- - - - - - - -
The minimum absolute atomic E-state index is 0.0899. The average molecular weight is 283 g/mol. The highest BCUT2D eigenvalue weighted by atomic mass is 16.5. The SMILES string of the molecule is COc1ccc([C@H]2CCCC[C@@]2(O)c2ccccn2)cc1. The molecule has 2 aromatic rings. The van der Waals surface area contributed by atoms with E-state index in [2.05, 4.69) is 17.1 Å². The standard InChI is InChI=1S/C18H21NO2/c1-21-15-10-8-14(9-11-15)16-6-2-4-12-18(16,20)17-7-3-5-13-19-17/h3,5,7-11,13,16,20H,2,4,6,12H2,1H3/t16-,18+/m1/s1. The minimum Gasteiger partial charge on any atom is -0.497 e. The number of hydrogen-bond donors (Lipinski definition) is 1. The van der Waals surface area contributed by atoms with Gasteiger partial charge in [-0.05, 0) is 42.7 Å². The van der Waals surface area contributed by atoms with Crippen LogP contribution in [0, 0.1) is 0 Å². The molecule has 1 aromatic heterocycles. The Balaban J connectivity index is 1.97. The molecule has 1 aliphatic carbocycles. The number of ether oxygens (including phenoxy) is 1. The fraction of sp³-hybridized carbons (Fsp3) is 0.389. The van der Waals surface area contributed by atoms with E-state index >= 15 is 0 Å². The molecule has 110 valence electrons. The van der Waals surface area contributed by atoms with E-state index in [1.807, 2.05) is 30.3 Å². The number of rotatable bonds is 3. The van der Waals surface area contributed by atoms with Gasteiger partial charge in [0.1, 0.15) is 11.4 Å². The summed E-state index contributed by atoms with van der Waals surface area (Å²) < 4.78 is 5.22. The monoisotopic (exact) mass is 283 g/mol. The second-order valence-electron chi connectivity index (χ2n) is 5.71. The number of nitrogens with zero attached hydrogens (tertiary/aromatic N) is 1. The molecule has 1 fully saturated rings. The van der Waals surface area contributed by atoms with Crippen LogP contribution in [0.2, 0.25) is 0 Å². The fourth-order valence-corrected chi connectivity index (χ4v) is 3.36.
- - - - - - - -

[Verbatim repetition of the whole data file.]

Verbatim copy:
The minimum absolute atomic E-state index is 0.0899. The average molecular weight is 283 g/mol. The highest BCUT2D eigenvalue weighted by atomic mass is 16.5. The SMILES string of the molecule is COc1ccc([C@H]2CCCC[C@@]2(O)c2ccccn2)cc1. The molecule has 2 aromatic rings. The van der Waals surface area contributed by atoms with E-state index in [2.05, 4.69) is 17.1 Å². The standard InChI is InChI=1S/C18H21NO2/c1-21-15-10-8-14(9-11-15)16-6-2-4-12-18(16,20)17-7-3-5-13-19-17/h3,5,7-11,13,16,20H,2,4,6,12H2,1H3/t16-,18+/m1/s1. The minimum Gasteiger partial charge on any atom is -0.497 e. The number of hydrogen-bond donors (Lipinski definition) is 1. The van der Waals surface area contributed by atoms with Gasteiger partial charge in [-0.05, 0) is 42.7 Å². The van der Waals surface area contributed by atoms with Crippen LogP contribution in [0, 0.1) is 0 Å². The molecule has 1 aromatic heterocycles. The Balaban J connectivity index is 1.97. The molecule has 1 aliphatic carbocycles. The number of ether oxygens (including phenoxy) is 1. The fraction of sp³-hybridized carbons (Fsp3) is 0.389. The van der Waals surface area contributed by atoms with E-state index >= 15 is 0 Å². The molecule has 110 valence electrons. The van der Waals surface area contributed by atoms with E-state index in [1.807, 2.05) is 30.3 Å². The number of rotatable bonds is 3. The van der Waals surface area contributed by atoms with Gasteiger partial charge in [0.1, 0.15) is 11.4 Å². The summed E-state index contributed by atoms with van der Waals surface area (Å²) < 4.78 is 5.22. The monoisotopic (exact) mass is 283 g/mol. The second-order valence-electron chi connectivity index (χ2n) is 5.71. The number of nitrogens with zero attached hydrogens (tertiary/aromatic N) is 1. The molecule has 1 fully saturated rings. The van der Waals surface area contributed by atoms with Crippen LogP contribution in [0.2, 0.25) is 0 Å². The fourth-order valence-corrected chi connectivity index (χ4v) is 3.36.